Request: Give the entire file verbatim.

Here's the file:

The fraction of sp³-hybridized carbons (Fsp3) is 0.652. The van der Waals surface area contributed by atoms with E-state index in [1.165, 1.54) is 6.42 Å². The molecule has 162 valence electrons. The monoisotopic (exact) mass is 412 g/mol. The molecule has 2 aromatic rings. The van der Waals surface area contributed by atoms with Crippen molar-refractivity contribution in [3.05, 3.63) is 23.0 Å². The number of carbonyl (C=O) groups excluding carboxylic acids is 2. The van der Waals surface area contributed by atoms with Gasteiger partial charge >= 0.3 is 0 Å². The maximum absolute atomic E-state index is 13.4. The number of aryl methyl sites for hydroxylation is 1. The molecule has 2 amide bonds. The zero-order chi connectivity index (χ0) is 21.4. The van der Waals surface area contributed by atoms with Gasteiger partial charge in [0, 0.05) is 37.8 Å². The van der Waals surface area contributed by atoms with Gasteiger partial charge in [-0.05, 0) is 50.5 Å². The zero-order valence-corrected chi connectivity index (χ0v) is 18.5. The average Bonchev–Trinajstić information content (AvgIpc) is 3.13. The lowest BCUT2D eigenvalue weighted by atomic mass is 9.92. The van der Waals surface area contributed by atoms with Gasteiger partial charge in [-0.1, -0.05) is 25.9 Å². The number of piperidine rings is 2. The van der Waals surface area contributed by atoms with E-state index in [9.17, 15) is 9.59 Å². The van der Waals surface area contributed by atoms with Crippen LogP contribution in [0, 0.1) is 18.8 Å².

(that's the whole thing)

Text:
The fraction of sp³-hybridized carbons (Fsp3) is 0.652. The van der Waals surface area contributed by atoms with E-state index in [1.165, 1.54) is 6.42 Å². The molecule has 162 valence electrons. The monoisotopic (exact) mass is 412 g/mol. The molecule has 2 aromatic rings. The van der Waals surface area contributed by atoms with Crippen molar-refractivity contribution in [3.05, 3.63) is 23.0 Å². The number of carbonyl (C=O) groups excluding carboxylic acids is 2. The van der Waals surface area contributed by atoms with Gasteiger partial charge >= 0.3 is 0 Å². The maximum absolute atomic E-state index is 13.4. The number of aryl methyl sites for hydroxylation is 1. The molecule has 2 amide bonds. The zero-order chi connectivity index (χ0) is 21.4. The van der Waals surface area contributed by atoms with Gasteiger partial charge in [0, 0.05) is 37.8 Å². The van der Waals surface area contributed by atoms with Gasteiger partial charge in [-0.05, 0) is 50.5 Å². The zero-order valence-corrected chi connectivity index (χ0v) is 18.5. The average Bonchev–Trinajstić information content (AvgIpc) is 3.13. The lowest BCUT2D eigenvalue weighted by atomic mass is 9.92. The van der Waals surface area contributed by atoms with Gasteiger partial charge in [-0.1, -0.05) is 25.9 Å². The number of piperidine rings is 2. The van der Waals surface area contributed by atoms with E-state index in [9.17, 15) is 9.59 Å². The van der Waals surface area contributed by atoms with Crippen LogP contribution in [0, 0.1) is 18.8 Å².